Perhaps the expectations were always going to be too high for Cardinals' wide receiver John Brown in 2016.
After amassing over 1,000 yards on 65 receptions for one of the league's most prolific offenses in 2015, it was unlikely a third-year player out of Pittsburg State could match or better such impressive stats.
Even though Brown has the speed and route-running abilities to earn the requisite number of targets needed for a 1,000-yard season, he doesn't have the dominant skill set most perennial 1,000-yard receivers possess.
In some ways, with Larry Fitzgerald mastering his transition to the slot and Michael Floyd entering a contract season, Brown should have been prepared for a slight dip in production, given that his 2015 output represented such a substantial increase from his rookie season.
Still, when Brown's numbers did drop off this season, they did so in large part because of a health issue, as the 5-foot-11, 179-pound receiver was diagnosed with sickle-cell trait.
Sickle-cell trait caused Brown intense pain in his hamstrings, limited his practice reps, and kept him off the field entirely at various points during the Cardinals' 2016 campaign. From weeks 11 through 14, Brown registered just one reception for 19 yards as the Cardinals lost three of four games, all on the road.
The diagnosis quite literally stopped Brown in his tracks, and forced both Brown and the Cardinals to re-think his future and his pain management. While certain athletes have successfully competed with sickle-cell trait, doing so is a significant challenge, and one that will test Brown in the coming seasons.
Brown in 2016
With a 39-reception, 517-yard season, Brown still proved he can handle the tasks associated with being a No. 3 receiver, the role he entered the 2016 season with.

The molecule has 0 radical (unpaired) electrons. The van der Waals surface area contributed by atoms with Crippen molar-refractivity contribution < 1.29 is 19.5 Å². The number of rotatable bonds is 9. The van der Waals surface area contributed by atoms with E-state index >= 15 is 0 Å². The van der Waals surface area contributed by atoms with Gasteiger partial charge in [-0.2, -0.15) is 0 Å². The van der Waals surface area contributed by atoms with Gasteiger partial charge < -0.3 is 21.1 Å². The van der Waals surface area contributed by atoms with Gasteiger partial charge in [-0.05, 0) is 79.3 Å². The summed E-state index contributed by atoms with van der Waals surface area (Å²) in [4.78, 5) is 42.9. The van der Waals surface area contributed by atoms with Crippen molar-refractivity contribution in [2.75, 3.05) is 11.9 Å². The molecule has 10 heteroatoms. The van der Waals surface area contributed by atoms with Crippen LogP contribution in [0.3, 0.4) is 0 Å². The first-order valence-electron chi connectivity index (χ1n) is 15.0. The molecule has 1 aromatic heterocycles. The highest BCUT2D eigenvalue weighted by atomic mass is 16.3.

However, after Brown's breakout 2015 campaign, the Cardinals were likely hoping to accelerate Brown into a No. 1 or a No. 2 role considering Fitzgerald's career is winding down and Floyd was set to enter free agency. Now, it's unlikely the Cardinals will be able to count on a steady jump in production in 2017, leaving both Brown and the Cardinals in a tough position.
When Brown is at his best, as he was during the Cardinals' week four contest against the Rams, he's able to get in and out of breaks at a rapid speed, disguise his routes, and challenge defenders both vertically and horizontally. Those are the skills that helped Brown secure 10 catches for 144 yards against the Rams, and helped make him one of the Cardinals' most effective players in 2015.
Though Brown only caught five passes in four games for the Cardinals this year, one of his most encouraging efforts came late in the season, when he hauled in five passes for 81 yards against New Orleans at home. After struggling to regain his role within Arizona's offense following his sickle-cell trait diagnosis, Brown's output against the Saints offered both him and the Cardinals encouraging signs heading into the offseason.
Brown in 2017
It's unlikely the Cardinals will move forward counting on Brown as a No. 1 or a No. 2 threat in 2017, which means that Brown should have the opportunity to carve out a role lower in Arizona's rotation. If the Cardinals find playmakers who can ease the load for Brown, when he's on the field, he could end up becoming a primary option because he'll be fresher and able to exploit cornerbacks with his impressive route running capabilities.
The key for Brown and the Cardinals in 2017 is finding a system that works for both sides. There's no doubt about Brown's desire and willingness to play, as he's already attempted to play through intense pain in his hamstrings caused by sickle-cell trait. If Brown and the Cardinals' staff can determine a way to help Brown manage his pain during the offseason and through the course of game weeks during the regular season, then his potential to contribute on Sundays could receive a serious boost.
Regardless of what happens in 2017, though, head coach Bruce Arians has publicly stated the Cardinals are going to do everything in their power to assist Brown with his health and to put him in advantageous situations, which is the type of support any player in the league hopes to receive.